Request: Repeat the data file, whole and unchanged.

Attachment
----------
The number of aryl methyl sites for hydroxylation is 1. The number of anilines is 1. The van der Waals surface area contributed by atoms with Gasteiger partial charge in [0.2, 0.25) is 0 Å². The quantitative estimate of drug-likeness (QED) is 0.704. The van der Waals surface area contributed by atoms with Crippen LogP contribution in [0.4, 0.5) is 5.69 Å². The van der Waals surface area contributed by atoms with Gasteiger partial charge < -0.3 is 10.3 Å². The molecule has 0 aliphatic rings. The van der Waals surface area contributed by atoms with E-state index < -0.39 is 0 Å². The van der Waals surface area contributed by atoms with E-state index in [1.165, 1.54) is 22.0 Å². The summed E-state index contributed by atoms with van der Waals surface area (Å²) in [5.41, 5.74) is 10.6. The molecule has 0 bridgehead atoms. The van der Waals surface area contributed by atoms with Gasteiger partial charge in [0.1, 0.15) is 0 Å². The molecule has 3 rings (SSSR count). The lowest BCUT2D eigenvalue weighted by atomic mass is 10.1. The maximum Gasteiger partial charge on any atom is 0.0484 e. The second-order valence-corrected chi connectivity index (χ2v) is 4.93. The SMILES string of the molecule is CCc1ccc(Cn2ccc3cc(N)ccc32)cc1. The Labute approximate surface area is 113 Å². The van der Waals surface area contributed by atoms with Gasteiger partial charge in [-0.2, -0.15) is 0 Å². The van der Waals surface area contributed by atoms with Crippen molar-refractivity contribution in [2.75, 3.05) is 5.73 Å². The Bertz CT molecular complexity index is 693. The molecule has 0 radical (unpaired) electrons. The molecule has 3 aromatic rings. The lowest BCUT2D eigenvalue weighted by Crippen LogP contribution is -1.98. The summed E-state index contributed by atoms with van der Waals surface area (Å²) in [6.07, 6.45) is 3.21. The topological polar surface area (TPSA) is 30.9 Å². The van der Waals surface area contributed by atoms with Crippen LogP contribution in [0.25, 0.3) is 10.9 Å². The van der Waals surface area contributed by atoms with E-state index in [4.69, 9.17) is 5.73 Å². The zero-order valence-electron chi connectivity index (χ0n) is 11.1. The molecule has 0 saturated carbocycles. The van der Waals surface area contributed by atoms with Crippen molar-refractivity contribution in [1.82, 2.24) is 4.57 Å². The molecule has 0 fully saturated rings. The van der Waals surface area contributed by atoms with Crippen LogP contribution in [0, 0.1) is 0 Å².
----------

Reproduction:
The number of aryl methyl sites for hydroxylation is 1. The number of anilines is 1. The van der Waals surface area contributed by atoms with Gasteiger partial charge in [0.2, 0.25) is 0 Å². The quantitative estimate of drug-likeness (QED) is 0.704. The van der Waals surface area contributed by atoms with Crippen LogP contribution in [0.4, 0.5) is 5.69 Å². The van der Waals surface area contributed by atoms with Gasteiger partial charge < -0.3 is 10.3 Å². The molecule has 0 aliphatic rings. The van der Waals surface area contributed by atoms with E-state index < -0.39 is 0 Å². The van der Waals surface area contributed by atoms with E-state index in [1.165, 1.54) is 22.0 Å². The summed E-state index contributed by atoms with van der Waals surface area (Å²) in [5.41, 5.74) is 10.6. The molecule has 0 bridgehead atoms. The van der Waals surface area contributed by atoms with Gasteiger partial charge in [0.1, 0.15) is 0 Å². The molecule has 3 rings (SSSR count). The lowest BCUT2D eigenvalue weighted by atomic mass is 10.1. The maximum Gasteiger partial charge on any atom is 0.0484 e. The second-order valence-corrected chi connectivity index (χ2v) is 4.93. The SMILES string of the molecule is CCc1ccc(Cn2ccc3cc(N)ccc32)cc1. The Labute approximate surface area is 113 Å². The van der Waals surface area contributed by atoms with Gasteiger partial charge in [-0.2, -0.15) is 0 Å². The van der Waals surface area contributed by atoms with Crippen molar-refractivity contribution in [2.75, 3.05) is 5.73 Å². The Bertz CT molecular complexity index is 693. The molecule has 0 radical (unpaired) electrons. The molecule has 3 aromatic rings. The lowest BCUT2D eigenvalue weighted by Crippen LogP contribution is -1.98. The summed E-state index contributed by atoms with van der Waals surface area (Å²) in [6.07, 6.45) is 3.21. The topological polar surface area (TPSA) is 30.9 Å². The van der Waals surface area contributed by atoms with Crippen LogP contribution in [0.25, 0.3) is 10.9 Å². The van der Waals surface area contributed by atoms with E-state index in [4.69, 9.17) is 5.73 Å². The zero-order valence-electron chi connectivity index (χ0n) is 11.1. The molecule has 0 saturated carbocycles. The van der Waals surface area contributed by atoms with Crippen molar-refractivity contribution in [1.82, 2.24) is 4.57 Å². The molecule has 0 fully saturated rings. The van der Waals surface area contributed by atoms with Crippen LogP contribution in [0, 0.1) is 0 Å².